As we look ahead to a healthy and productive new year, let’s take a moment to reflect on the major events and market forces that shaped 2018. Five key factors rocked real estate last year — understand these, and you’ll cash in on a successful 2019.
The winds of change blasted through residential real estate in 2018. As we look ahead to a healthy and productive new year, let’s take a moment to reflect on the major events and market forces that shaped last year.
Five key factors rocked real estate in 2018. Understand these, and you’ll cash in on a successful 2019.
The rise of the iBuyers
Perhaps no single event generated more angst in the world of real estate than the rise of the iBuyers. Companies like Opendoor, Offerpad, and Zillow Offers aim to transform how we transact residential real estate. According to Offerpad’s website, they’ll send a homeseller an offer within 24 hours. If the home is accepted, they’ll pay cash within ten days.
They allow sellers to pick closing dates, skip open houses, and they even include a free local move. They make selling faster, easier and more predictable compared to a traditional sale. They also help sellers who need the cash to purchase a new home.
IBuyers like Opendoor come with some big strings. They don’t transact all homes and all locations. Their offers are lower than what one would expect on the open market. In fact, their algorithms are designed to create a spread between their offer price and the expected resale value.
They also diminish or eliminate the role of a real estate agent in the transaction, thereby reducing an important protection for homesellers. Many are concerned that without real estate agent representation, these iBuyers will take advantage of homesellers and underpay them.
One thing is for sure, they raised a lot of cash in 2018. Opendoor raised $400 million from Softbank’s Vision fund, and they’re now worth around $2 billion. Many questions remain about the long-term viability of iBuyers, especially in declining or slow markets, but they deserve our watchful eye.
Increasing interest rates
A story about real estate in 2018 wouldn’t be complete without a look at interest rates. The 30-year fixed rate started the year at 4.15 percent and reached as high as 4.86 percent in October before settling down to 4.55 percent. This rise in rates from a low of 3.42 percent in September 2016 is throwing cold water on the housing market.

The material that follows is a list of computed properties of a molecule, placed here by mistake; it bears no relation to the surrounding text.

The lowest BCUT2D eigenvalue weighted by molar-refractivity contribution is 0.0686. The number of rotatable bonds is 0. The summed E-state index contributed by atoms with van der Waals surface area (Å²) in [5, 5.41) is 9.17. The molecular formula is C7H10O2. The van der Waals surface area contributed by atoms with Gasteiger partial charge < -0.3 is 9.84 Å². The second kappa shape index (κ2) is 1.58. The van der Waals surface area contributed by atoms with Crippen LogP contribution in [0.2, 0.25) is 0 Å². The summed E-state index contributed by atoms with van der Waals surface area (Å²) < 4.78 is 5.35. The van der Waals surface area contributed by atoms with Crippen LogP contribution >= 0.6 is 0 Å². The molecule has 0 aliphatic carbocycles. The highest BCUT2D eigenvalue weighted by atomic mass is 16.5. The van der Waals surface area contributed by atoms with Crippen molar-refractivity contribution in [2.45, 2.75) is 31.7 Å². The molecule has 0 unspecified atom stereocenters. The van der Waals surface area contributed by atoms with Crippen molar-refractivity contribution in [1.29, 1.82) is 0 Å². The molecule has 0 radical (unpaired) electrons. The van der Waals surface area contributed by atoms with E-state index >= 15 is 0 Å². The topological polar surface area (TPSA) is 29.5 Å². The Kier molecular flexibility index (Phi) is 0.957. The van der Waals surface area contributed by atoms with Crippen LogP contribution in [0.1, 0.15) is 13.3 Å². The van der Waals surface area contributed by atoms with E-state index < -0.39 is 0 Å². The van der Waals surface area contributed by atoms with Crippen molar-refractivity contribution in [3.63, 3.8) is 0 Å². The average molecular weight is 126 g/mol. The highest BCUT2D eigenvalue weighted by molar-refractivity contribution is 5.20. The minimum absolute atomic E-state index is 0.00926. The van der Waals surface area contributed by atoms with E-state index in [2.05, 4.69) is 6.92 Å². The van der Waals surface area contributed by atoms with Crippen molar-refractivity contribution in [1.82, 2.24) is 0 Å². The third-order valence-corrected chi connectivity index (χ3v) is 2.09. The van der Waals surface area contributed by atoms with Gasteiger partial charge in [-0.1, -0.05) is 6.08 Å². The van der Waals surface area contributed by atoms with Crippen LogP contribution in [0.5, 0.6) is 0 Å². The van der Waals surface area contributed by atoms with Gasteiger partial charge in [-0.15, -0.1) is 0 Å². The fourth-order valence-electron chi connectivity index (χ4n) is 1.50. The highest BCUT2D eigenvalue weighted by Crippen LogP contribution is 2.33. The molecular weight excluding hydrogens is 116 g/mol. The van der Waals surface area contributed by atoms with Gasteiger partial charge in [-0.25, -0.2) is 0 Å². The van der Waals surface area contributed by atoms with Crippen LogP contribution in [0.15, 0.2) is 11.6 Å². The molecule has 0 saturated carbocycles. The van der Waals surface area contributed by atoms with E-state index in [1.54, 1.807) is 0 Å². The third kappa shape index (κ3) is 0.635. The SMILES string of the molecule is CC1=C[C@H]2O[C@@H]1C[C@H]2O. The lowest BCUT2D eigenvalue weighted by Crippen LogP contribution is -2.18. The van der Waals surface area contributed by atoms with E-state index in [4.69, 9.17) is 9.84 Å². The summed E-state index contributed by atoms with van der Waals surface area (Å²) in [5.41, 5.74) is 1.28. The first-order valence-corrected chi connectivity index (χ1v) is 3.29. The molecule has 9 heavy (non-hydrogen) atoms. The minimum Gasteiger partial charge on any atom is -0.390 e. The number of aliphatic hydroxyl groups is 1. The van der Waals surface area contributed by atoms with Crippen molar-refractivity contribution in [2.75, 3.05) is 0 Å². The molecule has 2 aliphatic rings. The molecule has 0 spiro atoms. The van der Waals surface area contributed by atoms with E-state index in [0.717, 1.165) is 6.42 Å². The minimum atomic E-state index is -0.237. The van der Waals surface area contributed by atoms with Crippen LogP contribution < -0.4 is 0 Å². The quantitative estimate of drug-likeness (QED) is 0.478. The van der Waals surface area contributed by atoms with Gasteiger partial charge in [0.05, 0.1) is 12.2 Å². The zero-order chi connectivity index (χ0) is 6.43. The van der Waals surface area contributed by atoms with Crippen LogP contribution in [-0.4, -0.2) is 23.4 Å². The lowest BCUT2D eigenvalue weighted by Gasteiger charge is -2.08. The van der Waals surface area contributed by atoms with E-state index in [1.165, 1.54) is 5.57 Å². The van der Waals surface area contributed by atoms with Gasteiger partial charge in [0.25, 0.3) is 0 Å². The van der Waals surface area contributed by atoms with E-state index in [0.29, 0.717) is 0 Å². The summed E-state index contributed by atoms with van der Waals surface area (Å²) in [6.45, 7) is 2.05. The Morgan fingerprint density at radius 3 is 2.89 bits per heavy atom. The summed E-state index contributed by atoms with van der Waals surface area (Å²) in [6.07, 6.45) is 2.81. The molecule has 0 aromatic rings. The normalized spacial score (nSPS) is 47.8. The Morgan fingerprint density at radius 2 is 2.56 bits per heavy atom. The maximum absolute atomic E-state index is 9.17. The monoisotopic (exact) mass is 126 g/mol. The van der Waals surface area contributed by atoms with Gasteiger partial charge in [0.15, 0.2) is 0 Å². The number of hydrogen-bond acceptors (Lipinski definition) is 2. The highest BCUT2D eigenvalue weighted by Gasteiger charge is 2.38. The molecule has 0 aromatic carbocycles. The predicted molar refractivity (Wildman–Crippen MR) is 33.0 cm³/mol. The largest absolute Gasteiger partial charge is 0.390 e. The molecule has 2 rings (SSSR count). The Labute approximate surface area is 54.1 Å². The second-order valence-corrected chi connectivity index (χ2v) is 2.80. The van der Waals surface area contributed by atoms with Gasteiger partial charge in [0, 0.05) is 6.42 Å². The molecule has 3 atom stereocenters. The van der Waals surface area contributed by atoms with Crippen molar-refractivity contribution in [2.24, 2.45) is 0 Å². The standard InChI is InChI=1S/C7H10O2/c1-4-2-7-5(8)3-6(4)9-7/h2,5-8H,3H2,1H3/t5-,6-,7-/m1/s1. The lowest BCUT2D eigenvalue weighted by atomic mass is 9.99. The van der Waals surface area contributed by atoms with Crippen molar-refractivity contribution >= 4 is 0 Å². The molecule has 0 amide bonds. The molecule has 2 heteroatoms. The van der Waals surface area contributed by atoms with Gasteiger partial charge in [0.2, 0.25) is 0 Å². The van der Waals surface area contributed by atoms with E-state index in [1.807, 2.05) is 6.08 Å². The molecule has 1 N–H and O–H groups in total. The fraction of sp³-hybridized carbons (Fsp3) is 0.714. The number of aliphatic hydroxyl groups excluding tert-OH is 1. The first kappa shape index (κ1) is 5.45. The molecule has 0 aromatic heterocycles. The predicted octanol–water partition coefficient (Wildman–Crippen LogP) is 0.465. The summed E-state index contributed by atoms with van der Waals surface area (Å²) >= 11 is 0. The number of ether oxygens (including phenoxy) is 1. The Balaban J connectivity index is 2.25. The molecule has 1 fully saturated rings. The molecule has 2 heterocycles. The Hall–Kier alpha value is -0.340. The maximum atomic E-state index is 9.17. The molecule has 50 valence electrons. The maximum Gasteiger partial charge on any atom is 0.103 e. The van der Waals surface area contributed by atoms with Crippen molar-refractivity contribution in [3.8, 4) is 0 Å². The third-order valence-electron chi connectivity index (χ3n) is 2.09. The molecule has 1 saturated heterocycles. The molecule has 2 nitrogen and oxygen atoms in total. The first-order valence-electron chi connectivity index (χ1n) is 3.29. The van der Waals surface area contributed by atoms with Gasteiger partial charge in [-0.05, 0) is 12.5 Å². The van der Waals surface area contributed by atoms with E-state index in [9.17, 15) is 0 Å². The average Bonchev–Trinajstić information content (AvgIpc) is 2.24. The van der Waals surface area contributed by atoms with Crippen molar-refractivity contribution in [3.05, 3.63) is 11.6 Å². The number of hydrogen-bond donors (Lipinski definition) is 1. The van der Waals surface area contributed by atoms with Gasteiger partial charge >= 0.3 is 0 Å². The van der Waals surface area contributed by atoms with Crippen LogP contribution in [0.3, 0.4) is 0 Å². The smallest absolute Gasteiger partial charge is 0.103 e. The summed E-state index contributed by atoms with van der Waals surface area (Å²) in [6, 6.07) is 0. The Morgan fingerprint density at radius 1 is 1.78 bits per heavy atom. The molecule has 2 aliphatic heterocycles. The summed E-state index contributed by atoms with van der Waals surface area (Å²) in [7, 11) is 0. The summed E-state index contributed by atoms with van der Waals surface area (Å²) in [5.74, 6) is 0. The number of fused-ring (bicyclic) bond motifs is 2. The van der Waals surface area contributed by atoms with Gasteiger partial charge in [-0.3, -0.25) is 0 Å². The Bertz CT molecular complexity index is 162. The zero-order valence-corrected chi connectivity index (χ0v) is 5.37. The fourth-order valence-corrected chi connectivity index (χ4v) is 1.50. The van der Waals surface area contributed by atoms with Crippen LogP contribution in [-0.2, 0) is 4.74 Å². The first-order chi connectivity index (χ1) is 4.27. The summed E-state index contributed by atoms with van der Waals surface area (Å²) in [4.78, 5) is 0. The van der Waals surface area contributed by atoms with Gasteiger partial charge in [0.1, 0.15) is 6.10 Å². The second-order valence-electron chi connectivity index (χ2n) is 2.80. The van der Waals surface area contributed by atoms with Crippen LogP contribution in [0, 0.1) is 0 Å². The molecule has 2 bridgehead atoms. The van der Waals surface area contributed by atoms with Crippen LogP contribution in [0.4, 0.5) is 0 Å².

In particular, it’s decreasing sales velocity as many homeowners conclude it’s better to stay in their existing home rather than pay more for a new home with an even more expensive loan. As a result, available inventory may continue to shrink. The higher rates are also pricing out many first-time buyers, as the prospect of buying and maintaining a home becomes increasingly daunting.
Mother nature was not happy in 2018. California suffered from the deadliest wildfire in history. The worst hurricane since 1969 battered the East Coast. Hurricane Florence pounded coastal North Carolina with three feet of rain, while Hurricane Michael punished the Southeast and leveled Panama City, Florida. The Camp Fire in California killed 85 people, destroyed 13,000 homes and devastated the town of Paradise.
Exception for Hurricane Katrina in New Orleans, natural disasters typically cause short-term housing volatility and long-term price increases. However, I can’t help but wonder whether it might be different now. People are more concerned about climate change, and I suspect the increased frequency of hurricanes, floods and wildfires will cause folks to rethink where they live. This year should give us a window into the future of climate housing.
The number of older people in the United States is exploding, with the elderly expected to outnumber children by 2035. Many of these folks are empty nesters. They’re selling the needlessly large homes from their working years and moving into co-living spaces, accessory dwelling units (ADUs) and condos near the urban city center.
Seniors increasingly prefer a home that’s easy to maintain, affordable and in walking distance from shops, restaurants and amenities. We see this trend taking root in 2018, and I expect it to increase as we head into 2019 and beyond.
Downward pressure on luxury properties
High-end housing was under assault in 2018. There are three primary reasons for weakness in the more expensive markets, and all should continue in 2019 and beyond.
First, the tax law made it more difficult to deduct expenses associated with pricy properties. We can already see the impact of those changes in high-end homes in New York and Illinois. Second, higher interest rates make it harder for homeowners to “move up” and buy that pricier and somewhat more desirable property.
For example, a homeowner looking for an extra bedroom as an office might decide to stay put, rather than shell out a lot of extra cash for a more expensive home with an even more expensive loan.
Finally, the flight of the elderly out of their large existing homes to smaller condos will create additional inventory in the upper end, particularly by good school districts. With the higher cost of new loans and shrinking families, there may be less demand for these larger and more expensive homes.
We’ll have to watch 2019 to see whether the trend continues with more folks leaving large suburban homes and moving to starter homes, condos and the urban cores.
I’m certain 2019 will be another wild ride, as the rise of powerful artificial intelligence, stock market instability and political change will undoubtedly reshape residential real estate. Thanks for reading, and have a happy, healthy new year.